Iceland: On location

The morning sun is barely visible, but the light illuminating the frozen lagoon is blinding.

By Chris Peacock
Published 15 Apr 2014, 12:49 BST, Updated 1 Jul 2021, 10:20 BST

Gleaming crystal-clear shards pepper a black-sand shoreline, luminous blue icebergs float silently on a mirrored lake, while a colossal icy tongue creeps down from vast snow-covered mountains merging brilliantly into a stark sky.

Rugged, epic and breathtakingly surreal, Iceland's ethereal Jökulsárlón glacial lagoon covers nearly seven square miles along an outlet of Europe's largest glacier, Vatnajökull (also known as the Vatna Glacier). And it isn't the only thing here that's frozen. Standing on the edge of Iceland's deepest lake, I'm rooted to the spot in awe and see why this sprawling cinematic vista is as popular with filmmakers as it is tourists.

Jökulsárlón's most notable movie moment came during the famed car-chase-on-ice sequence in Die Another Day, but it actually made its screen debut some years earlier in another Bond classic, A View to a Kill, with a suave Roger Moore snowboarding down into the lagoon to escape his enemies with ease.

Continuing the posh-secret-agent theme, Angelina Jolie's Lara Croft could be seen navigating Jökulsárlón's icebergs with Daniel Craig (the current Bond) in Tomb Raider, while director Christopher Nolan later used this sublime, icy expanse as a brooding double for Tibet in Batman Begins.

But Jökulsárlón doesn't get to steal all the limelight. A short drive on Route 1 – an 832-mile ring road circumnavigating the whole country – with local adventure outfit Extreme Iceland, takes our small party to another spectacular glacier outlet in the Skaftafell national park.

Our guide drives us up and virtually onto the glacial tongue of Svínafellsjökull, so we're just steps from its strange, spiky terrain of windswept ice valleys, ridges and deep crevasses, stretching far into the mountainous horizon. But instead of merely marvelling at the frozen ravine ahead, we tool up with crampons and ice axes to penetrate further into the shimmering blue ice shelf.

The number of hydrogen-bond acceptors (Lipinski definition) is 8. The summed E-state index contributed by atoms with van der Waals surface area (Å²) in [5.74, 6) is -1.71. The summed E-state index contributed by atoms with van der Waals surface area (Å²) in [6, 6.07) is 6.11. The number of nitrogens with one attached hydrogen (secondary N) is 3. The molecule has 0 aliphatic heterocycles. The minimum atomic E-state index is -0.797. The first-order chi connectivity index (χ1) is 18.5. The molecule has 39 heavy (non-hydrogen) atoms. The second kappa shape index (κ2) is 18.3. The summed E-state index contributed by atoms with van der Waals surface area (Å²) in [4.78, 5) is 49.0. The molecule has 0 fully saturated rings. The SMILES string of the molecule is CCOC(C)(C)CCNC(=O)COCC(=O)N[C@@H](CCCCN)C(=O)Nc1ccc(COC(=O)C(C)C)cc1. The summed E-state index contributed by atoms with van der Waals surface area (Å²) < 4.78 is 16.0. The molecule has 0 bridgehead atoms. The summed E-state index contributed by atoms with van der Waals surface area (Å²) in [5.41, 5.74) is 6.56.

Spiked boots make walking on the glacial ice slightly less alarming, and it isn't long before our group finds its stride, marching single file to the sound of crunching ice. But with twisting fissures, holes and sheer drops, sticking to a clear path is essential to avoid falling to an icy grave. Peril aside, each measured step on the waxy surface reveals mesmerising layers of colour, from turquoise, sapphire and aquamarine blues to waves of white, brown and black – the latter veins of volcanic ash trapped deep in the ice.

Our planned route meanders along a ridged and crooked ice spine, but we're soon faced with a towering and seemingly impenetrable glassy wall, stopping us in our tracks. It's a fitting time to hear how Svínafellsjökull is a regular star of swords-and-sex TV saga Game of Thrones, with film scouts choosing these frozen wastelands to conjure up the drama's hauntingly isolated land 'beyond the wall'.

With the land beyond this imposing ice wall probably more suited to the series' exiled Wildings, we about-turn and make our way back across the ice to more terra firma. After all, Iceland isn't short on other epic film locations.

In recent years, the country's ghostly glaciers, active volcanoes, thundering waterfalls and bizarre black-sand beaches have created the distinct dramatic realms of Prometheus, Oblivion and Thor: The Dark World – and will do so again this year for Darren Aronofsky's biblical epic Noah. But as impressive as Iceland appears on-screen, nothing beats experiencing its natural film sets for real.



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